St. Jane de Chantal
Jane Frances Fremyhot de Chantal was born in 1572 in Dijon, France, the second child of a noble family. Her mother died when she was eighteen months old and she was reared by her father who gave her an extraordinary education for a young girl of her time. She was intelligent, strong-willed and full of faith in God. In 1592, she married the Baron Christophe de Rabutin-Chantal. Jane loved her husband deeply and theirs was a happy marriage, despite Christophe’s occasional infidelities. He was very much involved in court life, loved hunting and had not the slightest interest in managing his household and estates. This task he gave into Jane’s capable hands. She proved to be a skillful administrator, and by establishing certain economic principles, she was able to pay off Christophe’s debts and make the place a profitable venture.
Jane and Christophe had four children: three daughters, Marie-Aimee, Francoise, and Charlotte, and one son, Celse-Benigne. She also reared and educated Christophe’s illegitimate daughter, Claudine de Chantal. In 1601, tragedy struck. Christophe was accidentally shot and killed while hunting with a friend. Jane was devastated; her grief knew no bounds, and it was a long time before she could bring herself to forgive the person responsible for his death.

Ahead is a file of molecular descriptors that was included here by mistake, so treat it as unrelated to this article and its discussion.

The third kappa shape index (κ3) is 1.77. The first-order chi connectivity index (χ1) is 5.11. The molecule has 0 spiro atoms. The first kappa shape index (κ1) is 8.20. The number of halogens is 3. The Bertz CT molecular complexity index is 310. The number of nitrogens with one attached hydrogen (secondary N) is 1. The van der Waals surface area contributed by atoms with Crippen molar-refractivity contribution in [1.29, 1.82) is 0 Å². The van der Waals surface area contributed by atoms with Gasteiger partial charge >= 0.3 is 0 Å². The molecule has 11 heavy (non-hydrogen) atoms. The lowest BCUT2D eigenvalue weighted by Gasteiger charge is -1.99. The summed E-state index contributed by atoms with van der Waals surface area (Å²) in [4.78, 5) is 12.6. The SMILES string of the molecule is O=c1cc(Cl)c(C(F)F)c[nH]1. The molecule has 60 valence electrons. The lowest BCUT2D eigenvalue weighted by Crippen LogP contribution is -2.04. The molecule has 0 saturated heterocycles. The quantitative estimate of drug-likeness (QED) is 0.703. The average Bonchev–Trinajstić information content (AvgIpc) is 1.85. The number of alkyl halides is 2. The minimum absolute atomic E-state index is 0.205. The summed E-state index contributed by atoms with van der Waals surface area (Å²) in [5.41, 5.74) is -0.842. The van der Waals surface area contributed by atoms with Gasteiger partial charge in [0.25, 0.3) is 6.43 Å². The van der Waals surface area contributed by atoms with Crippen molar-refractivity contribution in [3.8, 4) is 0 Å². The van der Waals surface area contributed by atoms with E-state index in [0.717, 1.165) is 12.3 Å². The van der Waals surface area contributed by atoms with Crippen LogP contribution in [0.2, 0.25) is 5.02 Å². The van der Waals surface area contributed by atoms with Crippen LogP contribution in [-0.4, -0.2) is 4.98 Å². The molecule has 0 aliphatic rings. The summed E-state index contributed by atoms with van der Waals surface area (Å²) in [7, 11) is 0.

Following Christophe’s death, Jane’s father-in-law demanded that she make her home with him and take over the supervision of his estate. He threatened to disinherit her children unless she complied with his wishes. Once again, she set to work to bring order out of chaos and she was very successful. Not only did she manage the property, but she reared her father-in-law’s illegitimate children, suffered much from their mother, the titled housekeeper of the home. She also saw to the spiritual and physical needs of the poor of the area, and even set up a soup kitchen which she operated out of the castle.
In 1604, Jane was invited by her brother, the Archbishop of Bourges, to attend a series of Lenten sermons being given by the learned and charismatic new Bishop of Geneva, Francis de Sales. Jane and Francis were introduced to one another and immediately established a bond of friendship that was to produce a Gospel-based spirituality that would be a treasure to the Church for all ages.
Francis confided to Jane his desire to found a religious order that would be welcoming to women seeking a deep relationship with God, but who for one reason or another could not have with the physical rigors of traditional religious life. In 1610, they officially established the Order of the Visitation of Holy Mary. Like Francis, Jane was a good spiritual guide She advised the nuns on their prayer life as well as the practicalities of living in community. After Francis’ death in 1622, Jane continued the work, founding eighty-six houses of the Visitation by the time of her death in 1641. She was beatified in 1751 and canonized in 1767. The Church in the United States celebrates her feast on August 12.